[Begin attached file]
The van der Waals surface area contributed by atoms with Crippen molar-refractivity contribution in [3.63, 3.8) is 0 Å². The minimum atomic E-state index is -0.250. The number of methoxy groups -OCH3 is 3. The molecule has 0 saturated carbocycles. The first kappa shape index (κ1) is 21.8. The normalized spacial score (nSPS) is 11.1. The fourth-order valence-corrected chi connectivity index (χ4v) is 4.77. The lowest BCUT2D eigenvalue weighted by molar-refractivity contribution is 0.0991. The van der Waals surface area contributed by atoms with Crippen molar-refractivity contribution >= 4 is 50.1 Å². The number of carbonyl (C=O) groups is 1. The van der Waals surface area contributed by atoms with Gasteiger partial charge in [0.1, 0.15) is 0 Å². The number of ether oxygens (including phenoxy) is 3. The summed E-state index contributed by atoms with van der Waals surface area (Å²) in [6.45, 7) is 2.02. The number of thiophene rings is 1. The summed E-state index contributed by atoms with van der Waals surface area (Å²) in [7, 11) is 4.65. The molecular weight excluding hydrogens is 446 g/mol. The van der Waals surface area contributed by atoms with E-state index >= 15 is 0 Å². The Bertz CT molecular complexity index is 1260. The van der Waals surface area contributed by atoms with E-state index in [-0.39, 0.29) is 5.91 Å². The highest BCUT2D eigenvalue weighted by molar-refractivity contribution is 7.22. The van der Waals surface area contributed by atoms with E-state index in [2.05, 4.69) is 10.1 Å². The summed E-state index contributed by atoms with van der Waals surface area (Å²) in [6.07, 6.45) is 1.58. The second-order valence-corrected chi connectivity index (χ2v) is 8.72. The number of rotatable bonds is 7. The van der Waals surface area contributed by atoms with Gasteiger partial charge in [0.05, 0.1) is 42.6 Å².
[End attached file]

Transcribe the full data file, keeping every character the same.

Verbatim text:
The van der Waals surface area contributed by atoms with Crippen molar-refractivity contribution in [3.63, 3.8) is 0 Å². The minimum atomic E-state index is -0.250. The number of methoxy groups -OCH3 is 3. The molecule has 0 saturated carbocycles. The first kappa shape index (κ1) is 21.8. The normalized spacial score (nSPS) is 11.1. The fourth-order valence-corrected chi connectivity index (χ4v) is 4.77. The lowest BCUT2D eigenvalue weighted by molar-refractivity contribution is 0.0991. The van der Waals surface area contributed by atoms with Crippen molar-refractivity contribution >= 4 is 50.1 Å². The number of carbonyl (C=O) groups is 1. The van der Waals surface area contributed by atoms with Gasteiger partial charge in [0.1, 0.15) is 0 Å². The number of ether oxygens (including phenoxy) is 3. The summed E-state index contributed by atoms with van der Waals surface area (Å²) in [6.45, 7) is 2.02. The number of thiophene rings is 1. The summed E-state index contributed by atoms with van der Waals surface area (Å²) in [7, 11) is 4.65. The molecular weight excluding hydrogens is 446 g/mol. The van der Waals surface area contributed by atoms with E-state index >= 15 is 0 Å². The Bertz CT molecular complexity index is 1260. The van der Waals surface area contributed by atoms with E-state index in [-0.39, 0.29) is 5.91 Å². The highest BCUT2D eigenvalue weighted by molar-refractivity contribution is 7.22. The van der Waals surface area contributed by atoms with E-state index in [2.05, 4.69) is 10.1 Å². The summed E-state index contributed by atoms with van der Waals surface area (Å²) in [6.07, 6.45) is 1.58. The second-order valence-corrected chi connectivity index (χ2v) is 8.72. The number of rotatable bonds is 7. The van der Waals surface area contributed by atoms with Gasteiger partial charge in [0.05, 0.1) is 42.6 Å².